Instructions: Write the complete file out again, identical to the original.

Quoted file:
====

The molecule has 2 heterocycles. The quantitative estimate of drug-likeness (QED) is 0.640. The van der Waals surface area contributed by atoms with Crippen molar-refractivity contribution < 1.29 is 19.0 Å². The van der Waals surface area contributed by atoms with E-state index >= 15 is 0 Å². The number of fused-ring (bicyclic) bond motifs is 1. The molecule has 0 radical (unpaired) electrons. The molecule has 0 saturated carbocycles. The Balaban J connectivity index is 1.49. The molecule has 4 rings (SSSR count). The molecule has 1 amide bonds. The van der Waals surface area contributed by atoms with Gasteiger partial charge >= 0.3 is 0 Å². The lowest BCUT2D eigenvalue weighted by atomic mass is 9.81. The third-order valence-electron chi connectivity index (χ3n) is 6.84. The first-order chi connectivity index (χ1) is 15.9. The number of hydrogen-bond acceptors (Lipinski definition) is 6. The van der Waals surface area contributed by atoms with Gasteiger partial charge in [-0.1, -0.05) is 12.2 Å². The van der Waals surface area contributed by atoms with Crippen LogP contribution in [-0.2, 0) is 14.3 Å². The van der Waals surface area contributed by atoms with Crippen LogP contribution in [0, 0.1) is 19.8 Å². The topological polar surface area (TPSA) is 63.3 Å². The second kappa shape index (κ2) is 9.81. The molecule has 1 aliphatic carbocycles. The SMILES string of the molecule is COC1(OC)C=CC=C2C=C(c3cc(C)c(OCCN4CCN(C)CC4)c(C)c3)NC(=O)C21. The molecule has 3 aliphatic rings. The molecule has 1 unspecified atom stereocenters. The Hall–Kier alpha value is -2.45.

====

The molecule has 2 heterocycles. The quantitative estimate of drug-likeness (QED) is 0.640. The van der Waals surface area contributed by atoms with Crippen molar-refractivity contribution < 1.29 is 19.0 Å². The van der Waals surface area contributed by atoms with E-state index >= 15 is 0 Å². The number of fused-ring (bicyclic) bond motifs is 1. The molecule has 0 radical (unpaired) electrons. The molecule has 0 saturated carbocycles. The Balaban J connectivity index is 1.49. The molecule has 4 rings (SSSR count). The molecule has 1 amide bonds. The van der Waals surface area contributed by atoms with Gasteiger partial charge >= 0.3 is 0 Å². The lowest BCUT2D eigenvalue weighted by atomic mass is 9.81. The third-order valence-electron chi connectivity index (χ3n) is 6.84. The first-order chi connectivity index (χ1) is 15.9. The number of hydrogen-bond acceptors (Lipinski definition) is 6. The van der Waals surface area contributed by atoms with Gasteiger partial charge in [-0.1, -0.05) is 12.2 Å². The van der Waals surface area contributed by atoms with Crippen LogP contribution in [-0.2, 0) is 14.3 Å². The van der Waals surface area contributed by atoms with Crippen LogP contribution in [0, 0.1) is 19.8 Å². The topological polar surface area (TPSA) is 63.3 Å². The second kappa shape index (κ2) is 9.81. The molecule has 1 aliphatic carbocycles. The SMILES string of the molecule is COC1(OC)C=CC=C2C=C(c3cc(C)c(OCCN4CCN(C)CC4)c(C)c3)NC(=O)C21. The molecule has 3 aliphatic rings. The molecule has 1 unspecified atom stereocenters. The Hall–Kier alpha value is -2.45.